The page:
This is the 23rd excerpt from the second book in the Defen series: BIT: Business Information Technology: Foundations, Infrastructure, and Culture
Note that the section this is taken from, on the evolution of appliance computing, includes numerous illustrations and note tables omitted here.
The distinguishing best practice in application appliance computing is the absence of development programming.
The IT department focuses on providing direct services to users and limits code development to small scripts or one-offs designed only to facilitate business operations - often for things like accommodating merger or business partner service requests.
Smart displays are characteristic of the environment and a widely recognized best practice in the iSeries world.
The smart display gives users secure, high quality, and fast access to the central resource without the limitations of block mode or older style terminals and without the cost, complexity, and reliability issues associated with use of desktop personal computers.
In the mainframe world the service level agreement is the contract between the data center and the user community. This is the peace treaty in the battle for resources and control between user groups and the data center. As such it governs expectations and is renegotiated annually as part of the budget process.
The SLA is sometimes a critical control document in the application appliance community too, not because it applies, but because so many of its managers came from, or learned their trade in, the mainframe environment. In that environment the systems manager gets his organizational clout as a creature of Finance - giving him both an after-the-fact approach to information processing and the invulnerability to short term business pressures that come from being part of Finance.
The mainframe SLA therefore developed as a user counter to the power and control wielded by an IT group safely divorced from responsibility for business results but, in the mini-computer world, this split didn't happen. Except for the IBM System 36 and its predecessors, minis were generally brought into businesses and other organizations at the sharp end - as part of a business initiative to cut costs or do more. As a result the conflict with users didn't generally arise until control of those systems moved from business hands to administrative hands, often through re-organizations and the hiring of former mainframers in corporate attempts to gain control of chaotic computing environments created when business users brought in several different mini-computer systems.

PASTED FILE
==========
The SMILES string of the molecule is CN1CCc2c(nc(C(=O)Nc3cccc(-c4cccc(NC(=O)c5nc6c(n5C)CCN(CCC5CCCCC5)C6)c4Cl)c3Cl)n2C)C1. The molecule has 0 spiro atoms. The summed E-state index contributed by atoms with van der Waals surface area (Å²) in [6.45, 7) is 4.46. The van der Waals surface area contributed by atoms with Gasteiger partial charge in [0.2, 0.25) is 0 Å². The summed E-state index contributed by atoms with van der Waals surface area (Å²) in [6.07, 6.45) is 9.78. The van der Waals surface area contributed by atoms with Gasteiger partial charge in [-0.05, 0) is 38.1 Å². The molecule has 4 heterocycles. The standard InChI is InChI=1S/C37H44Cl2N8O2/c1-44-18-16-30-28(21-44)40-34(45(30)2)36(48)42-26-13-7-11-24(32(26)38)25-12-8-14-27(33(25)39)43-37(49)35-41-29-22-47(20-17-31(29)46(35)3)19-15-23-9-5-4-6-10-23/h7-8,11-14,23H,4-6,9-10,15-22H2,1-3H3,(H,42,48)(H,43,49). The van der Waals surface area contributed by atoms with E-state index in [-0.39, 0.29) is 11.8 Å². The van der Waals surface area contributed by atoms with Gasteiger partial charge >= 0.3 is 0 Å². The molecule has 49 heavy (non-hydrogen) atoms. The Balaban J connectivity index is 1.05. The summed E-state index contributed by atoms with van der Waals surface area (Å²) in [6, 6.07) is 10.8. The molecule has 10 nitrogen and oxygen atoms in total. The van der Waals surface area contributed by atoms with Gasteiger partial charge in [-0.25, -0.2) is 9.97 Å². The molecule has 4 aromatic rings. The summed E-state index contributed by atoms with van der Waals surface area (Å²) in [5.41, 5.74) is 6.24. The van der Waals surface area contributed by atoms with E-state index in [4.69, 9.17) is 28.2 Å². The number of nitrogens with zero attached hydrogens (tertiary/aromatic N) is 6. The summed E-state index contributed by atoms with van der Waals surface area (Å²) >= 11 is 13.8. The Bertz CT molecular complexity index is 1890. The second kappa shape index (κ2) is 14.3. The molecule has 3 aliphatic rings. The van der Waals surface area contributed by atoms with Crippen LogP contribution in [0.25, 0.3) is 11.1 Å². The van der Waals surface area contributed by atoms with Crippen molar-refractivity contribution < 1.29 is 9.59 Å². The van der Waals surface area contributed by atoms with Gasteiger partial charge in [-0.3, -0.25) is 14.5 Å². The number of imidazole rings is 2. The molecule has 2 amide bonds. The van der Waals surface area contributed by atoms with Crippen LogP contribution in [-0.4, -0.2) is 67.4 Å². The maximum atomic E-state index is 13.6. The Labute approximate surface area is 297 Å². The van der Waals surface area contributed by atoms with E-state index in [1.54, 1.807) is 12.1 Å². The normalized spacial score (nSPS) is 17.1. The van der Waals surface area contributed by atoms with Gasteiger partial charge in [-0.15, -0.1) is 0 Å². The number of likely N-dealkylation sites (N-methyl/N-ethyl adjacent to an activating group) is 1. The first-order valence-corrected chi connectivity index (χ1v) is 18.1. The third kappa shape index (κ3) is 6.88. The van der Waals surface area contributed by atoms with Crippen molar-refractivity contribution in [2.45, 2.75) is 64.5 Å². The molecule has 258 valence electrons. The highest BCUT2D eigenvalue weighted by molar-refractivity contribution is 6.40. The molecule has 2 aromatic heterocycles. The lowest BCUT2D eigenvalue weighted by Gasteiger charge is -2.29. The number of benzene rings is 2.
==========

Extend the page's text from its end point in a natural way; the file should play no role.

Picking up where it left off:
It is important, therefore, in deciding whether or not the SLA is a valuable control document, to first assess the relationship between users and the computing services group. Where there is no war, the peace treaty is pointless.
Business management, not IT management, should direct IT policy - not through the annual budget basis but on a day to day working relationship basis.
Bear in mind that mini-computers were originally brought into organizations by users who added IT responsibilities to their other functions and saw the machine as just another business tool. Thus staff exchange, in which IT staff take on line jobs and some ordinary business users temporarily take on IT functions, is a best practice. More importantly, IT management should always encourage staff to interact with users and empower staff to act immediately on user requests.
Notice that getting the facts right is particularly important for BIT - and that the length of the thing plus the complexity of the terminology and ideas introduced suggest that any explanatory anecdotes anyone may want to contribute could be valuable.